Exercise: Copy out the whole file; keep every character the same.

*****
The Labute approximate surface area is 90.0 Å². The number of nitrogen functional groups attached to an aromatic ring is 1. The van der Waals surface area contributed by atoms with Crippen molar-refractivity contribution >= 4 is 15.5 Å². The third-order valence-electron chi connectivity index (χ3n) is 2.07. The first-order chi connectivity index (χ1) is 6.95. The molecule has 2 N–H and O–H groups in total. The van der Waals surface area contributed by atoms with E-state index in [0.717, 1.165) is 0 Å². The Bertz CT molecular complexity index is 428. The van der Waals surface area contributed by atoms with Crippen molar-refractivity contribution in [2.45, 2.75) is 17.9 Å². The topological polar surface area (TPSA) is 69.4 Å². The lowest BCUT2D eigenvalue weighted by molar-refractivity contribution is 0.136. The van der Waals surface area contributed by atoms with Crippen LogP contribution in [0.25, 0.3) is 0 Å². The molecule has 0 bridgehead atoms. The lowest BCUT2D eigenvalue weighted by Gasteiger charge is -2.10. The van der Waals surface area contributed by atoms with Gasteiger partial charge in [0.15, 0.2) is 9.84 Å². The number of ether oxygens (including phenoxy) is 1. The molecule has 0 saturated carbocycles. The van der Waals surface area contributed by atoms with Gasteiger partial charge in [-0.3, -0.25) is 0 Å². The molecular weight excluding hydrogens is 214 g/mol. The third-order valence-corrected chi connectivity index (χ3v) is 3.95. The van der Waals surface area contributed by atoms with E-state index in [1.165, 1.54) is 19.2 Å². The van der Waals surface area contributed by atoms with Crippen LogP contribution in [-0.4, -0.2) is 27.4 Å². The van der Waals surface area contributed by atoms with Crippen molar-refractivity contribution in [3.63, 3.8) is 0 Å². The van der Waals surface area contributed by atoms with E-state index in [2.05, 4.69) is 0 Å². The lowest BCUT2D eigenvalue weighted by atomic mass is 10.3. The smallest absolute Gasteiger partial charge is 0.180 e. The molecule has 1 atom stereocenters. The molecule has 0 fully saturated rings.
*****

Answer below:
The Labute approximate surface area is 90.0 Å². The number of nitrogen functional groups attached to an aromatic ring is 1. The van der Waals surface area contributed by atoms with Crippen molar-refractivity contribution >= 4 is 15.5 Å². The third-order valence-electron chi connectivity index (χ3n) is 2.07. The first-order chi connectivity index (χ1) is 6.95. The molecule has 2 N–H and O–H groups in total. The van der Waals surface area contributed by atoms with E-state index in [0.717, 1.165) is 0 Å². The Bertz CT molecular complexity index is 428. The van der Waals surface area contributed by atoms with Crippen molar-refractivity contribution in [2.45, 2.75) is 17.9 Å². The topological polar surface area (TPSA) is 69.4 Å². The lowest BCUT2D eigenvalue weighted by molar-refractivity contribution is 0.136. The van der Waals surface area contributed by atoms with Crippen LogP contribution in [0.25, 0.3) is 0 Å². The molecule has 0 bridgehead atoms. The lowest BCUT2D eigenvalue weighted by Gasteiger charge is -2.10. The van der Waals surface area contributed by atoms with Gasteiger partial charge in [0.15, 0.2) is 9.84 Å². The number of ether oxygens (including phenoxy) is 1. The molecule has 0 saturated carbocycles. The van der Waals surface area contributed by atoms with Gasteiger partial charge in [-0.3, -0.25) is 0 Å². The molecular weight excluding hydrogens is 214 g/mol. The third-order valence-corrected chi connectivity index (χ3v) is 3.95. The van der Waals surface area contributed by atoms with E-state index in [1.165, 1.54) is 19.2 Å². The van der Waals surface area contributed by atoms with Crippen LogP contribution in [-0.4, -0.2) is 27.4 Å². The van der Waals surface area contributed by atoms with Crippen molar-refractivity contribution in [3.63, 3.8) is 0 Å². The van der Waals surface area contributed by atoms with E-state index in [2.05, 4.69) is 0 Å². The lowest BCUT2D eigenvalue weighted by atomic mass is 10.3. The smallest absolute Gasteiger partial charge is 0.180 e. The molecule has 1 atom stereocenters. The molecule has 0 fully saturated rings.